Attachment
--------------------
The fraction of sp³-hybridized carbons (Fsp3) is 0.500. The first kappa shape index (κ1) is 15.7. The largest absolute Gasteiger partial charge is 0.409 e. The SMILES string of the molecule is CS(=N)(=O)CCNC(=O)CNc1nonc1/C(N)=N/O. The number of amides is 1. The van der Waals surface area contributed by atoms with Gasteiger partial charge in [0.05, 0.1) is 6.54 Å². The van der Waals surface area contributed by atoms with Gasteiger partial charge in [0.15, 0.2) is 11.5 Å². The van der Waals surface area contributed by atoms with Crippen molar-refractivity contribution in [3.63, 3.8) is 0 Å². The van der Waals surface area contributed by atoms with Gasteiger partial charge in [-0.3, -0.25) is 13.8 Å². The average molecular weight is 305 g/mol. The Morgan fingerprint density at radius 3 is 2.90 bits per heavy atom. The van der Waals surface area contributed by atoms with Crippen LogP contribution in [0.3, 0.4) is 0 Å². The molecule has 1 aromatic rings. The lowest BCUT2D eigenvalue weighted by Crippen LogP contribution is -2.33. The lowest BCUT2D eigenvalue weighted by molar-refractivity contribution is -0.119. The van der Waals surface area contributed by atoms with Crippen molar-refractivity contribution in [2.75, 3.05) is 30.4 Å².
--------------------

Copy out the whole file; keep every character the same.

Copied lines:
The fraction of sp³-hybridized carbons (Fsp3) is 0.500. The first kappa shape index (κ1) is 15.7. The largest absolute Gasteiger partial charge is 0.409 e. The SMILES string of the molecule is CS(=N)(=O)CCNC(=O)CNc1nonc1/C(N)=N/O. The number of amides is 1. The van der Waals surface area contributed by atoms with Gasteiger partial charge in [0.05, 0.1) is 6.54 Å². The van der Waals surface area contributed by atoms with Gasteiger partial charge in [0.15, 0.2) is 11.5 Å². The van der Waals surface area contributed by atoms with Crippen molar-refractivity contribution in [3.63, 3.8) is 0 Å². The van der Waals surface area contributed by atoms with Gasteiger partial charge in [-0.3, -0.25) is 13.8 Å². The average molecular weight is 305 g/mol. The Morgan fingerprint density at radius 3 is 2.90 bits per heavy atom. The van der Waals surface area contributed by atoms with Crippen LogP contribution in [0.3, 0.4) is 0 Å². The molecule has 1 aromatic rings. The lowest BCUT2D eigenvalue weighted by Crippen LogP contribution is -2.33. The lowest BCUT2D eigenvalue weighted by molar-refractivity contribution is -0.119. The van der Waals surface area contributed by atoms with Crippen molar-refractivity contribution in [2.75, 3.05) is 30.4 Å².